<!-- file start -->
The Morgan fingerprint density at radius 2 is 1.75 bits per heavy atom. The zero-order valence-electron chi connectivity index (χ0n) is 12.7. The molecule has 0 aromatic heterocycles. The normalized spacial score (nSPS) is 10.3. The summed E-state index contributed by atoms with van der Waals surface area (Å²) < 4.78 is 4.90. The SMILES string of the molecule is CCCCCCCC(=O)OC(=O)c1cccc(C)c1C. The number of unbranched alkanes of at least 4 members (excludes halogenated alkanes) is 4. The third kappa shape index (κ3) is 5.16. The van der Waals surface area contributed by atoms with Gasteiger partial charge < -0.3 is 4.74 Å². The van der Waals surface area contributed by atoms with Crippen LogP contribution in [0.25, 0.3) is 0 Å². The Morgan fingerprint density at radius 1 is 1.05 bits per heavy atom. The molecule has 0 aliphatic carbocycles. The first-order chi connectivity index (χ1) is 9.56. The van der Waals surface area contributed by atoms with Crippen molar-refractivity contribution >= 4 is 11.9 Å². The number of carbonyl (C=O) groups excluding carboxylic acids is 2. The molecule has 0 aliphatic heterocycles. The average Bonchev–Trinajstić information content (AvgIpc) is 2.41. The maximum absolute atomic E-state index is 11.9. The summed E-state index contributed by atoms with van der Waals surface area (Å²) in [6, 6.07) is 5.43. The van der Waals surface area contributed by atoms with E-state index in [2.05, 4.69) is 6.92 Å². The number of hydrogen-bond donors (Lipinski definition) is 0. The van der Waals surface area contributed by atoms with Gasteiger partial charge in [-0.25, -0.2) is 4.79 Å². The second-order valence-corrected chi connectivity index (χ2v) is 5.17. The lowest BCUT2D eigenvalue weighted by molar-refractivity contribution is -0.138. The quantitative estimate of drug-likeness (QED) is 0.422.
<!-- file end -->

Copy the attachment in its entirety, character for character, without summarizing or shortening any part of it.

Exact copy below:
The Morgan fingerprint density at radius 2 is 1.75 bits per heavy atom. The zero-order valence-electron chi connectivity index (χ0n) is 12.7. The molecule has 0 aromatic heterocycles. The normalized spacial score (nSPS) is 10.3. The summed E-state index contributed by atoms with van der Waals surface area (Å²) < 4.78 is 4.90. The SMILES string of the molecule is CCCCCCCC(=O)OC(=O)c1cccc(C)c1C. The number of unbranched alkanes of at least 4 members (excludes halogenated alkanes) is 4. The third kappa shape index (κ3) is 5.16. The van der Waals surface area contributed by atoms with Gasteiger partial charge < -0.3 is 4.74 Å². The van der Waals surface area contributed by atoms with Crippen LogP contribution in [0.25, 0.3) is 0 Å². The Morgan fingerprint density at radius 1 is 1.05 bits per heavy atom. The molecule has 0 aliphatic carbocycles. The first-order chi connectivity index (χ1) is 9.56. The van der Waals surface area contributed by atoms with Crippen molar-refractivity contribution >= 4 is 11.9 Å². The number of carbonyl (C=O) groups excluding carboxylic acids is 2. The molecule has 0 aliphatic heterocycles. The average Bonchev–Trinajstić information content (AvgIpc) is 2.41. The maximum absolute atomic E-state index is 11.9. The summed E-state index contributed by atoms with van der Waals surface area (Å²) in [6, 6.07) is 5.43. The van der Waals surface area contributed by atoms with E-state index in [2.05, 4.69) is 6.92 Å². The number of hydrogen-bond donors (Lipinski definition) is 0. The van der Waals surface area contributed by atoms with Gasteiger partial charge in [-0.25, -0.2) is 4.79 Å². The second-order valence-corrected chi connectivity index (χ2v) is 5.17. The lowest BCUT2D eigenvalue weighted by molar-refractivity contribution is -0.138. The quantitative estimate of drug-likeness (QED) is 0.422.